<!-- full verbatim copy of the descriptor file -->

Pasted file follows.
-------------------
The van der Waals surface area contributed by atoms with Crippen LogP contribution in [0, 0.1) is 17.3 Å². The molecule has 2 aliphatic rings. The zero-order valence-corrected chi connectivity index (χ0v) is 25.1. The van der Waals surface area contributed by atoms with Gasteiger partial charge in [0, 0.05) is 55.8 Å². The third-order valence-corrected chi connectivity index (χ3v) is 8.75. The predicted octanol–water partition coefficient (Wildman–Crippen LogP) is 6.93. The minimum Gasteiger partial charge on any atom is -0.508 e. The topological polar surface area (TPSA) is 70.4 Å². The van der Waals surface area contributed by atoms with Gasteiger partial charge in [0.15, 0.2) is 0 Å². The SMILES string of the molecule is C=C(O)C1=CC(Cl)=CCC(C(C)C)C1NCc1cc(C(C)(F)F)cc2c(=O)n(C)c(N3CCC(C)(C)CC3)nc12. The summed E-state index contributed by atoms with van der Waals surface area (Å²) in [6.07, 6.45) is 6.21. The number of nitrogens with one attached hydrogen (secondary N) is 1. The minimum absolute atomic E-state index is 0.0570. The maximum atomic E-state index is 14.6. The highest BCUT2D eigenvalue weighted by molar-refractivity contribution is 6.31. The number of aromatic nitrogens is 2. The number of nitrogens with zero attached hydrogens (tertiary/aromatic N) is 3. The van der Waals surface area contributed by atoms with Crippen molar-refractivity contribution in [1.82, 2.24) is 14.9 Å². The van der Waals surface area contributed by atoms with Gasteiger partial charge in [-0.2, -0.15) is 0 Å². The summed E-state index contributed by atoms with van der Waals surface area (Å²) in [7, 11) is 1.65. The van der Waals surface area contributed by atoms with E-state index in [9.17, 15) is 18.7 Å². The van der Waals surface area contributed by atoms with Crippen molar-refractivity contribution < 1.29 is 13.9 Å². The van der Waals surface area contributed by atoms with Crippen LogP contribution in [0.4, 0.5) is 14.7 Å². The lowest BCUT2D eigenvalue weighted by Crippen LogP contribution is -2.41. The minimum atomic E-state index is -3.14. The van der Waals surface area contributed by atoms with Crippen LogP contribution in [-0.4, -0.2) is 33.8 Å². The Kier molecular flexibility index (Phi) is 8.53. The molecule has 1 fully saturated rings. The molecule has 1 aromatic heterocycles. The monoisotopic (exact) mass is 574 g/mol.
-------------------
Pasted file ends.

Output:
The van der Waals surface area contributed by atoms with Crippen LogP contribution in [0, 0.1) is 17.3 Å². The molecule has 2 aliphatic rings. The zero-order valence-corrected chi connectivity index (χ0v) is 25.1. The van der Waals surface area contributed by atoms with Gasteiger partial charge in [0, 0.05) is 55.8 Å². The third-order valence-corrected chi connectivity index (χ3v) is 8.75. The predicted octanol–water partition coefficient (Wildman–Crippen LogP) is 6.93. The minimum Gasteiger partial charge on any atom is -0.508 e. The topological polar surface area (TPSA) is 70.4 Å². The van der Waals surface area contributed by atoms with Gasteiger partial charge in [0.15, 0.2) is 0 Å². The SMILES string of the molecule is C=C(O)C1=CC(Cl)=CCC(C(C)C)C1NCc1cc(C(C)(F)F)cc2c(=O)n(C)c(N3CCC(C)(C)CC3)nc12. The summed E-state index contributed by atoms with van der Waals surface area (Å²) in [6.07, 6.45) is 6.21. The number of nitrogens with one attached hydrogen (secondary N) is 1. The minimum absolute atomic E-state index is 0.0570. The maximum atomic E-state index is 14.6. The highest BCUT2D eigenvalue weighted by molar-refractivity contribution is 6.31. The number of aromatic nitrogens is 2. The number of nitrogens with zero attached hydrogens (tertiary/aromatic N) is 3. The van der Waals surface area contributed by atoms with Crippen molar-refractivity contribution in [1.82, 2.24) is 14.9 Å². The van der Waals surface area contributed by atoms with Gasteiger partial charge in [-0.2, -0.15) is 0 Å². The summed E-state index contributed by atoms with van der Waals surface area (Å²) in [7, 11) is 1.65. The van der Waals surface area contributed by atoms with E-state index in [9.17, 15) is 18.7 Å². The van der Waals surface area contributed by atoms with Crippen molar-refractivity contribution < 1.29 is 13.9 Å². The van der Waals surface area contributed by atoms with Crippen LogP contribution in [0.4, 0.5) is 14.7 Å². The lowest BCUT2D eigenvalue weighted by Crippen LogP contribution is -2.41. The minimum atomic E-state index is -3.14. The van der Waals surface area contributed by atoms with Crippen LogP contribution in [-0.4, -0.2) is 33.8 Å². The Kier molecular flexibility index (Phi) is 8.53. The molecule has 1 fully saturated rings. The molecule has 1 aromatic heterocycles. The monoisotopic (exact) mass is 574 g/mol.